Safe on the Streets
Children are at a distinct disadvantage on the roads, whether they're out walking, cycling or rollerblading.
A child's field of vision is one-third narrower than an adult's. Their smaller field of vision, coupled with their under-developed peripheral vision, means they simply don't see many of the dangers around them on the road.
Children also can't determine the direction of sounds. Even if your child has been taught to listen for traffic sounds, be aware they can't consistently determine whether the sound is coming towards them or moving away.
Smaller children, in particular, believe vehicle headlights are "eyes" and that the oncoming vehicle can "see" them. They also overestimate their own abilities, are easily distracted and are prone to sudden movement (running out from behind a parked car to chase a ball, for example).
And, of course, their smaller stature can make them more difficult for drivers to see.
Experts agree that children under the age of eight should not be allowed on roadways without close supervision. They cannot be trusted to make appropriate, safe decisions until they reach that age.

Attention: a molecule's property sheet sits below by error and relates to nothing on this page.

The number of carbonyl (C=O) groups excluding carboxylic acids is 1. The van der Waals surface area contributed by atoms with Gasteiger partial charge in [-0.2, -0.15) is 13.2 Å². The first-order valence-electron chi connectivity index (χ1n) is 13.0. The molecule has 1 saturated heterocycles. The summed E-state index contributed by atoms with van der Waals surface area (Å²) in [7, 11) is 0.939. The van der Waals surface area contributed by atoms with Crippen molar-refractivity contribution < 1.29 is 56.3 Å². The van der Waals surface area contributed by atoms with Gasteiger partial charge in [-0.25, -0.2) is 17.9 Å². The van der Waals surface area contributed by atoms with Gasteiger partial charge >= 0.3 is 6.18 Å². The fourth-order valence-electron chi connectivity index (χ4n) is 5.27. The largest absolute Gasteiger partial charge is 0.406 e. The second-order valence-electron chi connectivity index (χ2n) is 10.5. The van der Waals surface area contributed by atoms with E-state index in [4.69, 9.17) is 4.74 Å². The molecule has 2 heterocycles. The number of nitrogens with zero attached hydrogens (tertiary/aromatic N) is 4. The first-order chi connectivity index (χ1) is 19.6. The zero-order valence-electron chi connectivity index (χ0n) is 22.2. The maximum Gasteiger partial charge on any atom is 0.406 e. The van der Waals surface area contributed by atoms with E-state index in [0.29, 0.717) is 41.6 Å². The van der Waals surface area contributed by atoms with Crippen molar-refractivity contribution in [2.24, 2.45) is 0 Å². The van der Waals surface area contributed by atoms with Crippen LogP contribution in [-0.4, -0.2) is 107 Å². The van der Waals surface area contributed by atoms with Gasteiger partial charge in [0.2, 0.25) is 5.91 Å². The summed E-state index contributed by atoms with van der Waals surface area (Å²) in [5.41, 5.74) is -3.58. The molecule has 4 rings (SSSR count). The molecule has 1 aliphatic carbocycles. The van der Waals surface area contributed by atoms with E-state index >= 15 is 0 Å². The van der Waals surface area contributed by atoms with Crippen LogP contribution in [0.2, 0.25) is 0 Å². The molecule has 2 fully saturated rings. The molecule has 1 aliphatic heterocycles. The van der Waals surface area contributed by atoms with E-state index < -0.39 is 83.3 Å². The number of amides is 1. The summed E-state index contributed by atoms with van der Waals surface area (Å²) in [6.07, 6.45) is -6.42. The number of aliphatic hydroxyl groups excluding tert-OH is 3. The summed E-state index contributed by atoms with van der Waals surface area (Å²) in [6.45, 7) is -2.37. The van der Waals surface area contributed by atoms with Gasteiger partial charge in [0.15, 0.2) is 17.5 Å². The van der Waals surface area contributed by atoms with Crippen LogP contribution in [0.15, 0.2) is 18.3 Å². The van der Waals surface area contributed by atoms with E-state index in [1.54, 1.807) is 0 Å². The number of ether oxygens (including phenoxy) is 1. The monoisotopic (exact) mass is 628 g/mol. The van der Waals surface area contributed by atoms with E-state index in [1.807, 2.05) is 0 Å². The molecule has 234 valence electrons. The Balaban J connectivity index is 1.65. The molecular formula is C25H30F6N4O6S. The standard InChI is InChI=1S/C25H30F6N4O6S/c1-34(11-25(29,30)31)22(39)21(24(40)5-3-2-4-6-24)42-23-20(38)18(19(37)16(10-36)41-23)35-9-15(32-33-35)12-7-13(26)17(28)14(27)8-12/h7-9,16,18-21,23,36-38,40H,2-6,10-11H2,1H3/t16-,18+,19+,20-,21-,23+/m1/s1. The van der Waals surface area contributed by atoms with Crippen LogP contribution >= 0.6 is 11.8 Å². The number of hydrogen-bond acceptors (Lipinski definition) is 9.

You can make sure your child is safety aware at any age. Teach your children to play safe:
- Keep young children away from roadways. Insist they never cross the street without holding your hand.
- Teach them the "statue" game. Whenever a vehicle is approaching, everyone (including the parent) "freezes like a statue" until the vehicle passes.
- Insist your children wear bicycle helmets when out cycling.
- Help your child understand that vehicles are not "alive" and that they must be treated with caution.
- Teach them to always make eye contact with drivers before crossing at pedestrian crossings.